of the fossil record of the bilaterian phyla. Biological Reviews
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atmospheric oxygen concentration inferred from phylogenetic and
sulphur-isotope studies. Nature 382: 127-132. See also: Knoll, A.
H., 1996. Breathing room for early animals. Nature 382: 111-112.
- Carroll, Robert L., 1997. Patterns and Processes of Vertebrate
Evolution. Cambridge University Press.
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phosphatized embryos from the Doushantuo Formation of China. Proceedings
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97(9): 4457-4462. http://www.pnas.org/cgi/content/full/97/9/4457
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million years before the Cambrian. Science 305: 218-222,
. See also
Stokstad, E., 2004. Controversial fossil could shed light on early
animals' blueprint. Science 304: 1425.
- Collins, Allen G., 1994. Metazoa: Fossil record.
- Conway Morris, Simon, 1998. The Crucible of Creation, Oxford.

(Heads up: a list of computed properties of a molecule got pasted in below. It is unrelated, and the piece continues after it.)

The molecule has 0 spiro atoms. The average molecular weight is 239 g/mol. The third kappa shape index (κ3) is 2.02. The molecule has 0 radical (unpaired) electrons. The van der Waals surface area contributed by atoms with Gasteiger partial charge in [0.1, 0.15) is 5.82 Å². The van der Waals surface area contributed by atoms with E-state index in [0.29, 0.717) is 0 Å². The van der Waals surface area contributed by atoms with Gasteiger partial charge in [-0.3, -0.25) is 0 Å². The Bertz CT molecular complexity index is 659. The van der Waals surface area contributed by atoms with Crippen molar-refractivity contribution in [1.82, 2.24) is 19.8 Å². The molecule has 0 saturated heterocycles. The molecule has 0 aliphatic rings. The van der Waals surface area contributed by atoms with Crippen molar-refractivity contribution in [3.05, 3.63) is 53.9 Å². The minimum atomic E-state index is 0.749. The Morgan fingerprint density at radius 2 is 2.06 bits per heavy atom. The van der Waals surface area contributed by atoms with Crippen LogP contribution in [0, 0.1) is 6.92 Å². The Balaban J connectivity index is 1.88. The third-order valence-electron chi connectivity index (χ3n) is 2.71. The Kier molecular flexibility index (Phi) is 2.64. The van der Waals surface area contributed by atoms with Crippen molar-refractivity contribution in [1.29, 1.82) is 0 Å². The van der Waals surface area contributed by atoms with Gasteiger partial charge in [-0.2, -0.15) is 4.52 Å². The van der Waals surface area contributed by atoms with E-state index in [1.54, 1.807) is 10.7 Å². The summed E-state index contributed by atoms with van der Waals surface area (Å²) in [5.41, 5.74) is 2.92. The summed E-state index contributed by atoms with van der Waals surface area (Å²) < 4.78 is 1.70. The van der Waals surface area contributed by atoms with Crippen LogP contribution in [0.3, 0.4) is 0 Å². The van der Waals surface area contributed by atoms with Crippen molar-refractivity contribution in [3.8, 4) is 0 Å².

- Cook, P. J. and J. H. Shergold (eds.), 1986. Phosphate Deposits of
the World, Volume 1. Proterozoic and Cambrian Phosphorites. Cambridge
- Furnes, H., N. R. Banerjee, K. Muehlenbachs, H. Staudigel and M. de
Wit, 2004. Early life recorded in Archean pillow lavas. Science
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Science 281: 1342-1346. See also: Kerr, Richard A., 1998. Did an
ancient deep freeze nearly doom life? Science 281: 1259,1261.
- Kerr, Richard A., 2000. An appealing snowball earth that's still hard
to swallow. Science 287: 1734-1736.
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Terminal Proterozoic reorganization of biogeochemical cycles.
376: 53-56. See also Walter, M., 1995. Faecal pellets in world
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created 2001-3-31, modified 2006-12-5